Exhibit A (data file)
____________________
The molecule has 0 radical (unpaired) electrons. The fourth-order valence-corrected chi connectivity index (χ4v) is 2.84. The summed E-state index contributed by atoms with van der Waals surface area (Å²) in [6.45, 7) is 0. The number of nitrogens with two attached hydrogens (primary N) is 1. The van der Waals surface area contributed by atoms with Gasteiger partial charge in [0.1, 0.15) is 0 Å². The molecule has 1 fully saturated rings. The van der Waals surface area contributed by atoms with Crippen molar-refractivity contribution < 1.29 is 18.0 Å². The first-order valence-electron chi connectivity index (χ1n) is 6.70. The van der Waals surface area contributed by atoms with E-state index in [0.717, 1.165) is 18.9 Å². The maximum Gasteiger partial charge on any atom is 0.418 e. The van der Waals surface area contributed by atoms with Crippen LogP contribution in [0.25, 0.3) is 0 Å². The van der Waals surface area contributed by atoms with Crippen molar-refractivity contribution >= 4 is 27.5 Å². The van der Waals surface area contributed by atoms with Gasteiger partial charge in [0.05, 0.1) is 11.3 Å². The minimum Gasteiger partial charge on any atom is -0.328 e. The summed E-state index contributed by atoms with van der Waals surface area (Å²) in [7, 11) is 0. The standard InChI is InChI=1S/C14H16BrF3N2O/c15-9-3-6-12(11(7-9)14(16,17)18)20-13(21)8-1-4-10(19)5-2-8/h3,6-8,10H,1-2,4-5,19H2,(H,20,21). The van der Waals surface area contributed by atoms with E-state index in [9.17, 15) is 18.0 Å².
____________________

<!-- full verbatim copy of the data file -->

The molecule has 0 radical (unpaired) electrons. The fourth-order valence-corrected chi connectivity index (χ4v) is 2.84. The summed E-state index contributed by atoms with van der Waals surface area (Å²) in [6.45, 7) is 0. The number of nitrogens with two attached hydrogens (primary N) is 1. The van der Waals surface area contributed by atoms with Gasteiger partial charge in [0.1, 0.15) is 0 Å². The molecule has 1 fully saturated rings. The van der Waals surface area contributed by atoms with Crippen molar-refractivity contribution < 1.29 is 18.0 Å². The first-order valence-electron chi connectivity index (χ1n) is 6.70. The van der Waals surface area contributed by atoms with E-state index in [0.717, 1.165) is 18.9 Å². The maximum Gasteiger partial charge on any atom is 0.418 e. The van der Waals surface area contributed by atoms with Crippen LogP contribution in [0.25, 0.3) is 0 Å². The van der Waals surface area contributed by atoms with Crippen molar-refractivity contribution >= 4 is 27.5 Å². The van der Waals surface area contributed by atoms with Gasteiger partial charge in [0.05, 0.1) is 11.3 Å². The minimum Gasteiger partial charge on any atom is -0.328 e. The summed E-state index contributed by atoms with van der Waals surface area (Å²) in [7, 11) is 0. The standard InChI is InChI=1S/C14H16BrF3N2O/c15-9-3-6-12(11(7-9)14(16,17)18)20-13(21)8-1-4-10(19)5-2-8/h3,6-8,10H,1-2,4-5,19H2,(H,20,21). The van der Waals surface area contributed by atoms with E-state index in [9.17, 15) is 18.0 Å².